As the world reacts and adapts to the impacts of COVID-19, many organisations are being forced to send their employees to work from home indefinitely.
During this time employee experience is more important than ever to ensure employees are feeling supported, connected, positive and productive.
As we move into extended remote ways of working, organisations can either:
- Let the forced remote working requirement derail your organisation’s employee experience
- Seize the opportunity to create new strategies around employee experience and engagement
Creating ‘moments that matter’ and ensuring a positive experience for employees remain important regardless of whether they are physically in the office or working virtually.
Here we share three opportunities and respective strategies to ensure the employee experience is maintained or even enhanced through these unprecedented times.
1. Create certainty through frequent, open communication and put employees’ needs first
Without a doubt many employees will be feeling anxious during this time. With teams working remotely and the constant barrage of bad news, a regular cadence of communication is a key lever in helping people adapt to a new way of life and provide a level of certainty in a very uncertain world.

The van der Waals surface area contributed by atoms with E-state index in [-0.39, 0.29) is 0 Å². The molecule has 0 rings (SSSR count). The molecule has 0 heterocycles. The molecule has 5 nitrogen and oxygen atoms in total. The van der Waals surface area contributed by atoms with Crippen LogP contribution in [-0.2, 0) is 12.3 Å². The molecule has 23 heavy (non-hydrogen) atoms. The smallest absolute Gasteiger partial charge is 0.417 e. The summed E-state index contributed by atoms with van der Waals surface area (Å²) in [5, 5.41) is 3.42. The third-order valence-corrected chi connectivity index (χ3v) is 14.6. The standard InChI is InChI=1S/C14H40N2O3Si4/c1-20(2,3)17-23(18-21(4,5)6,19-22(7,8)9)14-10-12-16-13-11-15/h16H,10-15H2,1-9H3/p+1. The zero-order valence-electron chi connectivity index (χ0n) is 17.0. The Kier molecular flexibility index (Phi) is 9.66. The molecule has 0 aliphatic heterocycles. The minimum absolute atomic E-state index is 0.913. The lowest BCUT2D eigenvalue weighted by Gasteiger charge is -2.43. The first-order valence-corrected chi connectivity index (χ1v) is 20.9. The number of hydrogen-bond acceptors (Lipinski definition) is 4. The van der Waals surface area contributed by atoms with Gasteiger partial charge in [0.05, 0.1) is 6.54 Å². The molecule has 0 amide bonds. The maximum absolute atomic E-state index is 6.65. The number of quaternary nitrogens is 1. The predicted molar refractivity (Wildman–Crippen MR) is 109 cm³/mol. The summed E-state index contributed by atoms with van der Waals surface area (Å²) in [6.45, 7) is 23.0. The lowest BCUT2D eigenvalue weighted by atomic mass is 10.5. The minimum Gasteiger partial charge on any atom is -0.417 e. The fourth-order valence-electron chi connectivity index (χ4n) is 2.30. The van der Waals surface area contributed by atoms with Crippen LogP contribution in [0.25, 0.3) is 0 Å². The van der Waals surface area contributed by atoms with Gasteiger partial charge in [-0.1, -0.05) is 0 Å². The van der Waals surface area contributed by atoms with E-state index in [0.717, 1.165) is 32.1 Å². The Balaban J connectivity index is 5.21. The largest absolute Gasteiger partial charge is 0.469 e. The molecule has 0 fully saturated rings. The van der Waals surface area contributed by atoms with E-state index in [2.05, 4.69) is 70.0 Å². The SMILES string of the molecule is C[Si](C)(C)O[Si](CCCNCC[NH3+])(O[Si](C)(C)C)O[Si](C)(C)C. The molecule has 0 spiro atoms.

Employees need to be able to look at their organisation as a regular, trusted source of unbiased information that has their wellbeing and interests at heart. Leaders need to be able to communicate what is important to employees, what resources they can access, and how the business is responding.
The COVID-19 crisis presents an opportunity to show people that they’re a top priority and therefore should be at the heart of your communication strategy. As Microsoft President Brad Smith said in a recent interview, “these are the kinds of times that define the character of a company.”